Ship repair was the principal activity of Cockatoo Dockyard from 1857 to 1991. Some 12,000 ships, submarines and boats were docked or slipped on the island during those years, a number unapproached by any other ship repair establishment in Australia. Dockings and slippings only represented part of the workload — much work was done on ships which were not docked or were worked on at other locations, like the remarkable transformation of the Cunard liner Queen Mary into a troopship in only fourteen days in 1940. The work was carried out on the ship anchored in Athol Bay inside Bradley’s Head.
The first merchant ship to be docked in the Fitzroy Dock (apart from government vessels) was the liner Benares in May 1859. Merchant ships were usually only taken in hand at Cockatoo Island when other ship repair facilities in Sydney were unable to handle them. A notable commercial repair was that of the liner Austral which sank in Neutral Bay with the loss of five lives in November 1882. Temporary repairs were completed at Cockatoo following the salvage of the ship after 122 days on the bottom of the Harbour.
Meanwhile, many notable naval ships came to the island, including the famous HMS Calliope after her escape from a severe hurricane which sank four German and United States ships with the loss of 146 lives at Apia in March 1889.
After the opening of the Sutherland Dock in 1890, more commercial dockings came to Cockatoo, but the numbers declined again in the early years of the new century. The outbreak of World War I resulted in a massive increase in the dockyard’s workload, including the conversion of twenty-one merchant ships to transports in 1914 and 1915. The flagship of the new Royal Australian Navy, the battle cruiser HMAS Australia came to the island for the first time in May 1914, and the dockyard attended to ships of several other navies including the Royal Navy and Japanese Navy during the war.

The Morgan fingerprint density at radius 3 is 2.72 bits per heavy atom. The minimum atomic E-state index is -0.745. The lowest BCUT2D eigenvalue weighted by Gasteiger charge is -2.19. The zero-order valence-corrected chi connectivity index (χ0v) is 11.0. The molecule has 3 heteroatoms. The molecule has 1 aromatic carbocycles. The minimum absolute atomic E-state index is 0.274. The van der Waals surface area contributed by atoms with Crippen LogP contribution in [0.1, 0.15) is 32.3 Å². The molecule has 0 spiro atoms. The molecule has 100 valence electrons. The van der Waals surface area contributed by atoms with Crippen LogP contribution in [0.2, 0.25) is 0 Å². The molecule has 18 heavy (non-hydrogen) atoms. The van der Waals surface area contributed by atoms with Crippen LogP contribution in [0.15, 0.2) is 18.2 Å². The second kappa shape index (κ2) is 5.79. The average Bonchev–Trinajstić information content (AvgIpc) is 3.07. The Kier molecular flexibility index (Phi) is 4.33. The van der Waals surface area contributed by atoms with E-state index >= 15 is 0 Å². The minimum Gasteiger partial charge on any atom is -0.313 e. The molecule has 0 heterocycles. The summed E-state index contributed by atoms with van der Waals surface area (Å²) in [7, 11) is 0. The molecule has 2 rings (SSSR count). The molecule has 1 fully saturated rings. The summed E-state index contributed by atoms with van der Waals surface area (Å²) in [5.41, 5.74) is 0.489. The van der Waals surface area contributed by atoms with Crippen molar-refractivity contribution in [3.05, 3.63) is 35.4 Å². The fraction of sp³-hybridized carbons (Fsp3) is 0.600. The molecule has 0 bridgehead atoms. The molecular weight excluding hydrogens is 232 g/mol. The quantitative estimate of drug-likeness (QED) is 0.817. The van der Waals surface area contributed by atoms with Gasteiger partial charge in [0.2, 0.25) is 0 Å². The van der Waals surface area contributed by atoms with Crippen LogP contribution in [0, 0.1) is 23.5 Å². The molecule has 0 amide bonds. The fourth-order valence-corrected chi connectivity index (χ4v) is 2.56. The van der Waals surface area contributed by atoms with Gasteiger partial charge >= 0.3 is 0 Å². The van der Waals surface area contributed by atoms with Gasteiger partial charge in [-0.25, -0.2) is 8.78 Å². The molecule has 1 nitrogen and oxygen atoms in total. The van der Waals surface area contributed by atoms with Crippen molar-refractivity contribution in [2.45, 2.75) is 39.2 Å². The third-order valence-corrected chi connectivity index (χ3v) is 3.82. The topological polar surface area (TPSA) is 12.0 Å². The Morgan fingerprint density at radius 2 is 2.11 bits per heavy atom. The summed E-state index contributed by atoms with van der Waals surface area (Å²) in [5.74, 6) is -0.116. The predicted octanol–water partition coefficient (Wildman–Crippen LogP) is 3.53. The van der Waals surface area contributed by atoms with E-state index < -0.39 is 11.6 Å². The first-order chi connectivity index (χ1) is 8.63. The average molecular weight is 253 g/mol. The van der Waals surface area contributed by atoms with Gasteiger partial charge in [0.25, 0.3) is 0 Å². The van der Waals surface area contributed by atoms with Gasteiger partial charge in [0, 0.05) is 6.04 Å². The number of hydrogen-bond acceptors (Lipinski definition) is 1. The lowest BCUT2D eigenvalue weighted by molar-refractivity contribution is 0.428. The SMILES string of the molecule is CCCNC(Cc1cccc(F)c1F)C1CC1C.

After a busy period returning transports to commercial service, the dockings of ships of the Commonwealth line kept Cockatoo busy in the early years of the 1920s. Work declined with the sale of those ships and the approaching Depression, but over the next decade or so many famous ships came to the island, including the outstanding Union Steamship Company liner Awatea.
In 1936, Cockatoo completed an unusual repair to the Norwegian tanker Vardaas, which effectively broke her back when grounded off the Queensland coast. The ship was cut in two and her hull was realigned during the two-month repair in the Sutherland Dock.
After the outbreak of World War II, Cockatoo Dockyard converted the liner Moreton Bay into an armed merchant cruiser, the liners Manunda and Oranje into hospital ships and a number of the great North Atlantic ocean liners into troop transports, including the famous Cunard ships Queen Mary, Queen Elizabeth, Aquitania and Mauretania. The work on the first two ships was done while they were anchored in Athol Bight east of the Sydney Harbour Bridge. In 1942–43 Cockatoo was the main ship repair base in the south-west Pacific, and during World War II many Australian and allied warships were repaired and refitted at the dockyard. They included the cruisers USS New Orleans, USS Chicago, USS Chester and USS Portland which had all been severely damaged by torpedoes. In 1943–44 the Australian cruiser HMAS Hobart, which had been torpedoed near Espiritu Santo, was repaired and modernised at the dockyard.
During World War II some 250 ships were converted, overhauled or repaired by Cockatoo Dockyard. Together the docks serviced 750 ships.
Repair and refit of naval and commercial ships continued in the decades after the war, although the number of merchant ships gradually declined as the size of ships increased and the facilities at Cockatoo Island became less useful. The refit of naval surface ships peaked during the Vietnam War years, with many refits of ships ranging from the troop ship (ex-aircraft carrier) HMAS Sydney, through destroyers and frigates to patrol boats of the Attack class.
Notable work during the 1960s included the repairs to the aircraft carrier HMAS Melbourne after her collisions with the destroyers HMAS Voyager and USS Frank E Evans in 1964 and 1969.
Most of the docking and repair work carried out at Cockatoo Island in the last fifteen years of the dockyard’s operation was for the RAN. The last major surface-ship refit completed at the dockyard was that of HMAS Jervis Bay in 1989.